The second part of Egeria’s letter details various liturgical ceremonies and practices that she experienced while in Jerusalem. This was at a time when our liturgical practices were not yet universalized; at this time, for example, December 25th was not universally accepted as the date of the Feast of the Nativity! Still, Egeria describes in much detail the daily offices, matins, vespers, the Sunday celebrations, the Feasts of Epiphany and the Presentation, and Lent and Holy Week, as well as the season of Easter.
She writes that on Good Friday, after keeping vigil the whole night, the Passion was read, then everyone went to pray at the column where they believed the Lord was scourged. This is followed by a veneration of the Cross. The deacons stood on guard because, “the custom is that the people, both faithful and catechumens, come one by one and, bowing down at the table, kiss the sacred wood and pass through. And because, I know not when, someone is said to have bitten off and stolen a portion of the sacred wood, it is thus guarded by the deacons who stand around, lest anyone approaching should venture to do so again.”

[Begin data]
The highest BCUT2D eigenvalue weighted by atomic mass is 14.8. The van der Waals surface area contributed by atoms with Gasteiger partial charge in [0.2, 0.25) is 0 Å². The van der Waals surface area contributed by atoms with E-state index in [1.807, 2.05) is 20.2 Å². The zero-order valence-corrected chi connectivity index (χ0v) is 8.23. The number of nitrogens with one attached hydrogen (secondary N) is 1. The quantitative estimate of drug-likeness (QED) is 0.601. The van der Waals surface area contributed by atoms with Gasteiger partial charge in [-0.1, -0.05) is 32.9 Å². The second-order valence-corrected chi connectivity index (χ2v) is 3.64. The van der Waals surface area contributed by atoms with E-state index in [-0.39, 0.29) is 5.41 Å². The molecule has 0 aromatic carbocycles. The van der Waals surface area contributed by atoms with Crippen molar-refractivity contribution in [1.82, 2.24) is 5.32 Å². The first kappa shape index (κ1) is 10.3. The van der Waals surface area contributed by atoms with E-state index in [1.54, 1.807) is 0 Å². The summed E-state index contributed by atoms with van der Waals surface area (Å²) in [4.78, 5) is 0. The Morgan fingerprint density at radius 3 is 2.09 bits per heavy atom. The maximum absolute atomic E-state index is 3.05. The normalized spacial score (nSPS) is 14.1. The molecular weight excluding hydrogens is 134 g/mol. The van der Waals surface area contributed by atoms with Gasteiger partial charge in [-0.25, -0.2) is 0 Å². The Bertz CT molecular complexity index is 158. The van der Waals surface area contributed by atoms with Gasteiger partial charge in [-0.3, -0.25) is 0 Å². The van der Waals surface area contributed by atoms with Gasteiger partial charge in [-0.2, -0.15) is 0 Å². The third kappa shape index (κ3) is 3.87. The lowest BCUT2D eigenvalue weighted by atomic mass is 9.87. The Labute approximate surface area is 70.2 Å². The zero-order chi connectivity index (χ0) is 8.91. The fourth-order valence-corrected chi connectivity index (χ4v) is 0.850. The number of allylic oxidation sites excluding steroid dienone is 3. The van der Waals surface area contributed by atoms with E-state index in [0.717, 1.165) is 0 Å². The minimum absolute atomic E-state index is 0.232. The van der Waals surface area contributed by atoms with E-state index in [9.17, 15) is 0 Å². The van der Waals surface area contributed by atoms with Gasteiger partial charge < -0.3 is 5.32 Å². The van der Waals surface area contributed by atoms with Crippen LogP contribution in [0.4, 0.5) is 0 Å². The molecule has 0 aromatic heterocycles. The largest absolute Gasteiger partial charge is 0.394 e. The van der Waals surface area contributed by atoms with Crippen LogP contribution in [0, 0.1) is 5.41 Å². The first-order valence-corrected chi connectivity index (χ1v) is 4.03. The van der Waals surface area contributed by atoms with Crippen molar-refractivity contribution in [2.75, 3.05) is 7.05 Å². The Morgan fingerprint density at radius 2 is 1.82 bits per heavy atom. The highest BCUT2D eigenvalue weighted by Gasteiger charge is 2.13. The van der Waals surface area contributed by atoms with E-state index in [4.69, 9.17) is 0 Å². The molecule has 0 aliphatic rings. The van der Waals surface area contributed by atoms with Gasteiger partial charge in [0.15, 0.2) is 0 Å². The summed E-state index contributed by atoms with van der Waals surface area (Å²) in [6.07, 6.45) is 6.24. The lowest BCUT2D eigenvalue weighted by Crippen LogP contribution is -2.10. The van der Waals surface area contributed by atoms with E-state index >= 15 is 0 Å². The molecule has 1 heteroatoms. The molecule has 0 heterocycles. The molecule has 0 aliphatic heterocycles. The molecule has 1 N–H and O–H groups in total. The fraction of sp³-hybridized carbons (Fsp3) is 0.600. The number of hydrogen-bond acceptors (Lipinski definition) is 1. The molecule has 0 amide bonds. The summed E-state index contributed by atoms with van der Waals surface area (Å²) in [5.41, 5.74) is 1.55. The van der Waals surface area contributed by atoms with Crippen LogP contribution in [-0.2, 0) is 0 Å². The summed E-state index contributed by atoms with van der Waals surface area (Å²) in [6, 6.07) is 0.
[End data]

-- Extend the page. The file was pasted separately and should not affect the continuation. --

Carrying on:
After describing the Easter time celebrations, concluding with Pentecost, she goes on to describe the preparation of the catechumens for baptism.
She often makes reference to how things were done at home or "as is the custom" in other places. For example, she details that just as at home they keep forty days (Quadragesima) before Easter, in Jerusalem they keep eight weeks, explaining that there is never fasting on any “Sabbath” throughout the year, fasting being eating only once a day.
On her return back to Spain, Egeria stopped in present-day Turkey to visit the Shrine of St. Thecla, to whom it's clear she had a devotion. She writes: